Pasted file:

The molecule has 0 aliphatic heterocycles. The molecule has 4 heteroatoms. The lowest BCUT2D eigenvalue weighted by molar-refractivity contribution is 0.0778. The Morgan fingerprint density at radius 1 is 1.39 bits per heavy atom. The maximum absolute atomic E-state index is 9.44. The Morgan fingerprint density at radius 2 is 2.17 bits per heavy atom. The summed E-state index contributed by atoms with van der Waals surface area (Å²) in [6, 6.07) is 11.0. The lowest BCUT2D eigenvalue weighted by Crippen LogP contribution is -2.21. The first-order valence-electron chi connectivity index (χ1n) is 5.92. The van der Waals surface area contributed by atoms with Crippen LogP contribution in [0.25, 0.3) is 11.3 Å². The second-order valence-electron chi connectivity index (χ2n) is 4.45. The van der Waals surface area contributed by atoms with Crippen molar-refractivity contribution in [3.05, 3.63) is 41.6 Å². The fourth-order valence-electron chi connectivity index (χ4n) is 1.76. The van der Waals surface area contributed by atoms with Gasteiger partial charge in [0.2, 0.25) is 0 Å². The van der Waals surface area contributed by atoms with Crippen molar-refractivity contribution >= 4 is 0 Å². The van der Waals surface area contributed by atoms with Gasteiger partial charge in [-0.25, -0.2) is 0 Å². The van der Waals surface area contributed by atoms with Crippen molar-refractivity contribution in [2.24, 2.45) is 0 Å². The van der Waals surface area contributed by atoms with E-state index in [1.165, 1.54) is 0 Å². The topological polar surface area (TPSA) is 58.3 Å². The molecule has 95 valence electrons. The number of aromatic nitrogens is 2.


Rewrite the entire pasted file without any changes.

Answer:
The molecule has 0 aliphatic heterocycles. The molecule has 4 heteroatoms. The lowest BCUT2D eigenvalue weighted by molar-refractivity contribution is 0.0778. The Morgan fingerprint density at radius 1 is 1.39 bits per heavy atom. The maximum absolute atomic E-state index is 9.44. The Morgan fingerprint density at radius 2 is 2.17 bits per heavy atom. The summed E-state index contributed by atoms with van der Waals surface area (Å²) in [6, 6.07) is 11.0. The lowest BCUT2D eigenvalue weighted by Crippen LogP contribution is -2.21. The first-order valence-electron chi connectivity index (χ1n) is 5.92. The van der Waals surface area contributed by atoms with Crippen LogP contribution in [0.25, 0.3) is 11.3 Å². The second-order valence-electron chi connectivity index (χ2n) is 4.45. The van der Waals surface area contributed by atoms with Crippen molar-refractivity contribution in [3.05, 3.63) is 41.6 Å². The fourth-order valence-electron chi connectivity index (χ4n) is 1.76. The van der Waals surface area contributed by atoms with Gasteiger partial charge in [0.2, 0.25) is 0 Å². The van der Waals surface area contributed by atoms with Crippen molar-refractivity contribution >= 4 is 0 Å². The van der Waals surface area contributed by atoms with Gasteiger partial charge in [-0.25, -0.2) is 0 Å². The van der Waals surface area contributed by atoms with Crippen molar-refractivity contribution in [2.24, 2.45) is 0 Å². The van der Waals surface area contributed by atoms with E-state index in [1.165, 1.54) is 0 Å². The topological polar surface area (TPSA) is 58.3 Å². The molecule has 95 valence electrons. The number of aromatic nitrogens is 2.